The annual Ladies Day returned to Aberdeen Asset Management Cowes Week on Tuesday 9th August with a number of celebrations culminating in the presentation of the Ladies Day Trophy to Hannah Stodel at an exclusive evening reception held at Northwood House.
The trophy was introduced for the first time in 2006 to champion the role of women in sailing and the sheer number of female competitors racing at Aberdeen Asset Management Cowes Week. There are some 8,000 competitors taking part in the regatta this year and around a third of them are female.
Hannah is a British Paralympic sailor who has represented GB three times in the summer Paralympics and, in September 2016, will compete once again with her team mates John Robertson and Steve Thomas representing GB at the Paralympics
Day Four Roundup
Photo by Ingrid Abery, www.ingridabery.com. Click on image for photo gallery.
Today was one of civilised sailing in bright sun in an unstable and gusty north-northwesterly wind that produced gusts of 17 knots for the early starts, but also dropped to as little as 6-10 knots at times.
The conditions created a serious challenge for teams to judge time and distance on the fixed start lines. With the wind further into the north than yesterday the Black Group yachts starting from the Bramble line had a fast reach to East Bramble, their first mark. The boats equipped with Code 0s had an advantage over those who only had more conventional nylon spinnakers in their inventory.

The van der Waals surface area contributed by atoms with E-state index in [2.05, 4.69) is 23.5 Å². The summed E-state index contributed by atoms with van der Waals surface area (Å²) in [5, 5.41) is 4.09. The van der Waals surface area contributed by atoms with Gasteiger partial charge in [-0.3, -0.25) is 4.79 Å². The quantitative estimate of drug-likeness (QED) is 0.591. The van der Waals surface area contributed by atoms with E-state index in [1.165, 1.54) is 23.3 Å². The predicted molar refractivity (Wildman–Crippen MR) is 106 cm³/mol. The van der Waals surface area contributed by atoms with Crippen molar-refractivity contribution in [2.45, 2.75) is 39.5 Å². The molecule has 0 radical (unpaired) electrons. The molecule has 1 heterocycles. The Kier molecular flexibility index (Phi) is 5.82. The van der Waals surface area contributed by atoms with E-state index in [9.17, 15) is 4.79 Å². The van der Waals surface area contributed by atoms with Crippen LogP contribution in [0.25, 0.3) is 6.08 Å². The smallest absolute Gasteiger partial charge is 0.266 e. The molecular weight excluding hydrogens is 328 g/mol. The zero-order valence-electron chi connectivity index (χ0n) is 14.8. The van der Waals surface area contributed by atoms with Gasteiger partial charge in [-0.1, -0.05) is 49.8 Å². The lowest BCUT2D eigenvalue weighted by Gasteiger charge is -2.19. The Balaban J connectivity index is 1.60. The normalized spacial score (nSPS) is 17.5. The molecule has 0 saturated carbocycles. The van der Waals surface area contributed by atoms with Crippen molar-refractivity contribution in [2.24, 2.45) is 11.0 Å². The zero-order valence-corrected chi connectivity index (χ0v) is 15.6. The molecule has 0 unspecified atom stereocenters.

There was generally less wind closer inshore on the Royal Yacht Squadron line, where the White Group dayboats also had a reaching start, albeit heading west against the tide.
Both the J/70 and SB20 classes completed their seven race mini series today. An emphatic win in his J/70 RAF Benevolent Fund Spitfire ahead of Gordon and Morten Nickel, Nils Farmer and Nick Schlomka's Just in Time sealed Ling's overall win by a single point ahead of Just in Time. Fourth place today for Claire Lasko's Elizabeth put her in third place overall, two points ahead of Ali Hall's J Curve.
A win for David Atkinson's Sweaty Betty In the SB20 Grand Slam today wasn't enough to lift him into a podium position overall. Jerry Hill's Sportsboatworld.com secured his overall win with a second place today, while third place for Carlo Brenco's Un'altra Claudia left him tied on points with John Pollard's Xcellent, with the count back for second place overall resolved in the Italian boat's favour.